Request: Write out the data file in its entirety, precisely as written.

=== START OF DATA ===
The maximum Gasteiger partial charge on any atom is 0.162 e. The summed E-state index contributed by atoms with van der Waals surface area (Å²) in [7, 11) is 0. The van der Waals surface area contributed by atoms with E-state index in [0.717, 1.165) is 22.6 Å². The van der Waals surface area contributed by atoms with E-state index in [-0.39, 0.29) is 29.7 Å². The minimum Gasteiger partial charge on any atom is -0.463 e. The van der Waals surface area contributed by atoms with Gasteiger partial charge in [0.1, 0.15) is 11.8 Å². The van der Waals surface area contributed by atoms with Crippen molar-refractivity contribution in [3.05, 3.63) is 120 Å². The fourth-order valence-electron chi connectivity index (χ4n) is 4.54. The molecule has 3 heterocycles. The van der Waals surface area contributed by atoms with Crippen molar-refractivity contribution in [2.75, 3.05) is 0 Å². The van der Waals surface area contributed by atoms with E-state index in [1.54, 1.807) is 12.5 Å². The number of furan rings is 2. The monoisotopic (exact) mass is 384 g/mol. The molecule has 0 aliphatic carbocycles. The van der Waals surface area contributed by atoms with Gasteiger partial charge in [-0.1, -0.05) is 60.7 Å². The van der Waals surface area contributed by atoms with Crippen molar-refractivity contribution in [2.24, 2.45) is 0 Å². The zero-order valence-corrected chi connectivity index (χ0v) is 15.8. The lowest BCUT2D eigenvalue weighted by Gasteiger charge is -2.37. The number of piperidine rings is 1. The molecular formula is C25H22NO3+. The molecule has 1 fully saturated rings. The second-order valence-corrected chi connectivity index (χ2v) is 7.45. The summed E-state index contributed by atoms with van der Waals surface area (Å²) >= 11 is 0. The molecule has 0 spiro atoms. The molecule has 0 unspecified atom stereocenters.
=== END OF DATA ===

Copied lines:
The maximum Gasteiger partial charge on any atom is 0.162 e. The summed E-state index contributed by atoms with van der Waals surface area (Å²) in [7, 11) is 0. The van der Waals surface area contributed by atoms with E-state index in [0.717, 1.165) is 22.6 Å². The van der Waals surface area contributed by atoms with E-state index in [-0.39, 0.29) is 29.7 Å². The minimum Gasteiger partial charge on any atom is -0.463 e. The van der Waals surface area contributed by atoms with Gasteiger partial charge in [0.1, 0.15) is 11.8 Å². The van der Waals surface area contributed by atoms with Crippen molar-refractivity contribution in [3.05, 3.63) is 120 Å². The fourth-order valence-electron chi connectivity index (χ4n) is 4.54. The molecule has 3 heterocycles. The van der Waals surface area contributed by atoms with Crippen molar-refractivity contribution in [2.75, 3.05) is 0 Å². The van der Waals surface area contributed by atoms with E-state index in [1.54, 1.807) is 12.5 Å². The number of furan rings is 2. The monoisotopic (exact) mass is 384 g/mol. The molecule has 0 aliphatic carbocycles. The van der Waals surface area contributed by atoms with Gasteiger partial charge in [-0.1, -0.05) is 60.7 Å². The van der Waals surface area contributed by atoms with Crippen molar-refractivity contribution in [2.24, 2.45) is 0 Å². The zero-order valence-corrected chi connectivity index (χ0v) is 15.8. The lowest BCUT2D eigenvalue weighted by Gasteiger charge is -2.37. The number of piperidine rings is 1. The molecular formula is C25H22NO3+. The molecule has 1 fully saturated rings. The second-order valence-corrected chi connectivity index (χ2v) is 7.45. The summed E-state index contributed by atoms with van der Waals surface area (Å²) >= 11 is 0. The molecule has 0 spiro atoms. The molecule has 0 unspecified atom stereocenters.